The shape of the world a generation from now will be influenced far more by how we communicate the values of our society to others than by military or diplomatic superiority. William Fulbright, 1964

Monday, November 03, 2014


Kalimantan – why care?   

Looking for Borneo is wrongly titled.  It should have been called Looking After Borneo – because it’s really – as veteran travel writer Bill Dalton says in the foreword –   “a call to action, a plea to save this special place from the ravages of development.”
Fair enough – the lush photos and quirky paintings, the splendid layout and care for detail    make this a fine addition to Green literature. The plight of orang-utans facing fast death by firearm or slow extinction through loss of habitat is reason enough for attention.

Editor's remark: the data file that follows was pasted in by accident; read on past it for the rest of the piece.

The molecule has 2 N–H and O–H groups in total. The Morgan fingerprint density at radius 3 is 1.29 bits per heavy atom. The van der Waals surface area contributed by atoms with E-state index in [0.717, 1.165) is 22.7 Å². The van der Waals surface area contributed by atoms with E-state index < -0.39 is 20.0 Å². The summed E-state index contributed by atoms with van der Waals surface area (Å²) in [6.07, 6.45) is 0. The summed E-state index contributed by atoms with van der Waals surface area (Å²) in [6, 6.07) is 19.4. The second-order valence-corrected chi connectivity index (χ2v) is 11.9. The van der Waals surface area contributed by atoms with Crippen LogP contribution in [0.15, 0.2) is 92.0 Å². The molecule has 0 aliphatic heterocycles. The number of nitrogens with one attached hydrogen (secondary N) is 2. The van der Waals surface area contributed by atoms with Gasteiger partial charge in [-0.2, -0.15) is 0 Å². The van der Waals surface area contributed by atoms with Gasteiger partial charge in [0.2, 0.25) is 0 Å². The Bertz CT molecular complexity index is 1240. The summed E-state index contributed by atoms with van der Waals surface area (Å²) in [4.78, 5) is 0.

But if these things are so important, why are the Australasian contributors to this lovely book living in Bali and Lombok? Their commitments to Kalimantan are genuine, but like US forces in Syria, their boots aren’t on the ground where their talents might be even more effective.
Readers who can’t get to Borneo, the world’s third largest island can maintain their concerns by buying this book, as the author cheekily suggests, though not for personal gain.
None of the contributors got paid.  Should there be any profits these will go to three charities – two of them in Kalimantan.
 Looking for Borneo is also a handy resource with a list of internet links under the heading What Else Can You Do? Good idea, but how effective are these likely to be against the big dollar developers clearing the bush for palm plantations, deaf to the conservationists’ concerns.
Here’s an answer, though hopefully more a reinforcement for urgent action than passive acceptance:  This review was written under a blanket of haze blown across the Java Sea from the illegal burning of forest trash in Kalimantan, a practise that was supposed to have been halted long  ago, yet continues every year to smother this country and its neighbors.